Long ago I bought a postcard at the Centre Pompidou Museum of Modern Art in Paris. I bought it because of an image of Mona Lisa on it. The title was "Utiliser un Rembrandt comme planche a repasser, Marcel Duchamp" by Daniel Spoerri. I wondered why it was Mona Lisa, not a Rembrandt, on the ironing board (planche a repasser) in the image.
This made me uneasy. I felt that no artist could be ignorant about who painted the Mona Lisa. Then I discovered that I was the ignorant one -- but ignorant of something much more obscure than who painted the Mona Lisa. You see, Marcel Duchamp made notes about various Dada art topics. Once he talked about using a Rembrandt for an ironing board. That obviously inspired the artist, who referred to Duchamp indirectly by the image of Mona Lisa. I applaud this Dada indirection!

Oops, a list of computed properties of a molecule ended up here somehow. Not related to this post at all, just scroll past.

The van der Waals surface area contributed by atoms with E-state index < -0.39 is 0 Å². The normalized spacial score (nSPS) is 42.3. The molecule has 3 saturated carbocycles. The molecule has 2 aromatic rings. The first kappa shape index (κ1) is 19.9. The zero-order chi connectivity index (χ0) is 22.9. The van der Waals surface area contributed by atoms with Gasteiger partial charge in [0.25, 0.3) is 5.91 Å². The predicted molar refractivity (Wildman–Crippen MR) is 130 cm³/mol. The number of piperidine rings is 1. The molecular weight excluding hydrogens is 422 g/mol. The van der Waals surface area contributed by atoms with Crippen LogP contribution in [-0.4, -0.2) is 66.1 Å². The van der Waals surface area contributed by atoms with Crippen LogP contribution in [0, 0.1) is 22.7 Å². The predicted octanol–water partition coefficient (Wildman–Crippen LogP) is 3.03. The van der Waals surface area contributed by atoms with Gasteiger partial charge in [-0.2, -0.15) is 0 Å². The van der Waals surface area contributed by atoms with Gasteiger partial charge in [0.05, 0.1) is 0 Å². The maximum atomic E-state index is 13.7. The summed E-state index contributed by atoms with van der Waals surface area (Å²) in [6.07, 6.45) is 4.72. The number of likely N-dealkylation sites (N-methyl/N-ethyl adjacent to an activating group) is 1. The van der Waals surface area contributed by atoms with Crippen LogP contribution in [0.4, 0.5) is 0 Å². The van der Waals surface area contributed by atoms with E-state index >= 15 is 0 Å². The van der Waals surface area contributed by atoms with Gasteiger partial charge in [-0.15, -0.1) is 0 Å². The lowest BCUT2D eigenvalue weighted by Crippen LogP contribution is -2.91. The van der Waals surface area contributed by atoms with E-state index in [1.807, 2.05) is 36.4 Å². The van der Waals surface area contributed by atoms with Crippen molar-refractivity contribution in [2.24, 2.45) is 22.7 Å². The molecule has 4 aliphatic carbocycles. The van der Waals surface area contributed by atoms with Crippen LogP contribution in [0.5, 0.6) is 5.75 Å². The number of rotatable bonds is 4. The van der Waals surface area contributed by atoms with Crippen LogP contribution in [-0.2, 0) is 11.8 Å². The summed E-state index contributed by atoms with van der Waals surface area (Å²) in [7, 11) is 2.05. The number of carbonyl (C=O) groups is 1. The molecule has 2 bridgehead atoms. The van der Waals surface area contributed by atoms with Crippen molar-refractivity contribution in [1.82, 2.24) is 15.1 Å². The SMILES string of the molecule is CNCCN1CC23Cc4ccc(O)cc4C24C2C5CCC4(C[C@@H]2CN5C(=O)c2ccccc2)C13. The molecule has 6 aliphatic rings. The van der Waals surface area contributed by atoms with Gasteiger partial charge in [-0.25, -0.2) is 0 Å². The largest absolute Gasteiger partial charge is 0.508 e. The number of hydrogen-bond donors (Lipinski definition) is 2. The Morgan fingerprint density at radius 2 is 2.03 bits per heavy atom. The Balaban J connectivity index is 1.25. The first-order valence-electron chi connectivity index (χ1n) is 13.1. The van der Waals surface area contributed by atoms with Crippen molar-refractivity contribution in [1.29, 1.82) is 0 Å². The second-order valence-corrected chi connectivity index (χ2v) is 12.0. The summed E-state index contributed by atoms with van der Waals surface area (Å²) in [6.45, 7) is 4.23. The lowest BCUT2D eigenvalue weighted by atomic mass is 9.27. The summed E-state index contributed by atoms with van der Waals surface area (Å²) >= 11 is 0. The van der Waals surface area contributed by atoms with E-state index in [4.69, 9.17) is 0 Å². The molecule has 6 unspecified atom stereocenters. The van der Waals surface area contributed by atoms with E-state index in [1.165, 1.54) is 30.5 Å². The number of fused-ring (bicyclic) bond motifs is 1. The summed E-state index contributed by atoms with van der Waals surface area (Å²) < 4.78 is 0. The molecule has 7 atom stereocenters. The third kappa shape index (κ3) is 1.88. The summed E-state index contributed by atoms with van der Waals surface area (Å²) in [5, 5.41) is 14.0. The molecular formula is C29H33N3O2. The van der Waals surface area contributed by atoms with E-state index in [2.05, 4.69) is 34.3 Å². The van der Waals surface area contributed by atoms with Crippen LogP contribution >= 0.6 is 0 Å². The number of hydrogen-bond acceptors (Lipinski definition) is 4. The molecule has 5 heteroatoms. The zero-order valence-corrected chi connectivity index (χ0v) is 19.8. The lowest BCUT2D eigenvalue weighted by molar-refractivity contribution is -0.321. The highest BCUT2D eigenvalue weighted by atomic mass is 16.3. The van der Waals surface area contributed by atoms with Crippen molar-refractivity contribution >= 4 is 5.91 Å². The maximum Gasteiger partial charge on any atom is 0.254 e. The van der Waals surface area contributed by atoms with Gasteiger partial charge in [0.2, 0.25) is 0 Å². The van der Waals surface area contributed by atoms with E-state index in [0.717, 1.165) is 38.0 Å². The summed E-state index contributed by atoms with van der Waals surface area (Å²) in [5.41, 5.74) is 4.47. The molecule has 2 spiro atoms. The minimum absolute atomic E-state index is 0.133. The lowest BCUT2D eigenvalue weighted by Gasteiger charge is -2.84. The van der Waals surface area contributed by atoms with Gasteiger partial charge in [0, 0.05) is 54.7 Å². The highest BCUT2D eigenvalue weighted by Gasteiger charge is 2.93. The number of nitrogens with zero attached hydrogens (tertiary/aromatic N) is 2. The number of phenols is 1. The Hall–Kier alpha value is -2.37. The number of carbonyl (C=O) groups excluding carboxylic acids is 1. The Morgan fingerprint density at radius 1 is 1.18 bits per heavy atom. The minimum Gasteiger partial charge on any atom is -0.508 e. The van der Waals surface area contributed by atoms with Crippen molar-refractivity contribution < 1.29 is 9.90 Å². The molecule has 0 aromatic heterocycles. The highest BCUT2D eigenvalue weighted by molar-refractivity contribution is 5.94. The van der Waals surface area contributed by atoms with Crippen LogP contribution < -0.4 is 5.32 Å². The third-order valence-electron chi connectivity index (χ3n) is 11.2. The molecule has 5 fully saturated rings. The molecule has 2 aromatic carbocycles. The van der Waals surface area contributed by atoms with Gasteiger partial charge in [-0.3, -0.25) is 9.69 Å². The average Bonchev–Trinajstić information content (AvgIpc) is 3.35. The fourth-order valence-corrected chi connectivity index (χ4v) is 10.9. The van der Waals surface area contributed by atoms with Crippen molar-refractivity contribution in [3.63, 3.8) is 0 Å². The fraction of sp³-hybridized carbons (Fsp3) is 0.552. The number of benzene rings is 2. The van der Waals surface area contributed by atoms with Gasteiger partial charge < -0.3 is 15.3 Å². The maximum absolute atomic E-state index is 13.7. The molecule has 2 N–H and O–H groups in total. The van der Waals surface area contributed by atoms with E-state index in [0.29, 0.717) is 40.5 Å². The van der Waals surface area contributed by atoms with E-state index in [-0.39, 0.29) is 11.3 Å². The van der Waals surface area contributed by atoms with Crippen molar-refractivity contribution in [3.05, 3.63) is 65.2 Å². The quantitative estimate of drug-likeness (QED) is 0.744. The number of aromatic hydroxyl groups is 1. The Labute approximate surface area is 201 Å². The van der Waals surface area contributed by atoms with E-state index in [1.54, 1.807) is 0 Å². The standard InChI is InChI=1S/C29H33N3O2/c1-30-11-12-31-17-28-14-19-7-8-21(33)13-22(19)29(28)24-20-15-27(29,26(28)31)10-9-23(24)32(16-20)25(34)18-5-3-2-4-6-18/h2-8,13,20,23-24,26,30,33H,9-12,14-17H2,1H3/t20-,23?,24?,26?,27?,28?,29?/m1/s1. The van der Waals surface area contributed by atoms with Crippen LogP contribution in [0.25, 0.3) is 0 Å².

Everything was interesting to Marcel Duchamp, as reflected in his readymades, so who knew what he might be thinking about an ironing board. One of my favorites among the less-well-known is his version (maybe versions) of the Parisian sign "Eau et Gaz a tous les Etages," or just "Gaz..." as shown in the photo from a Paris street.
The sign on a Paris building means that there is water and gas service on every floor. When in Paris, I found these placards mysterious, and was told they were there to inform the fire department. They date from the era when not all buildings had water and gas on every floor. Marcel Duchamp suggests that they are absurdities, like so many texts you see on the street.
Once I dreamed that Marcel Duchamp and I were walking along and he said "I am the eau et gaz." At the moment of waking up I had a clear insight: Marcel Duchamp was water! and air! Elemental.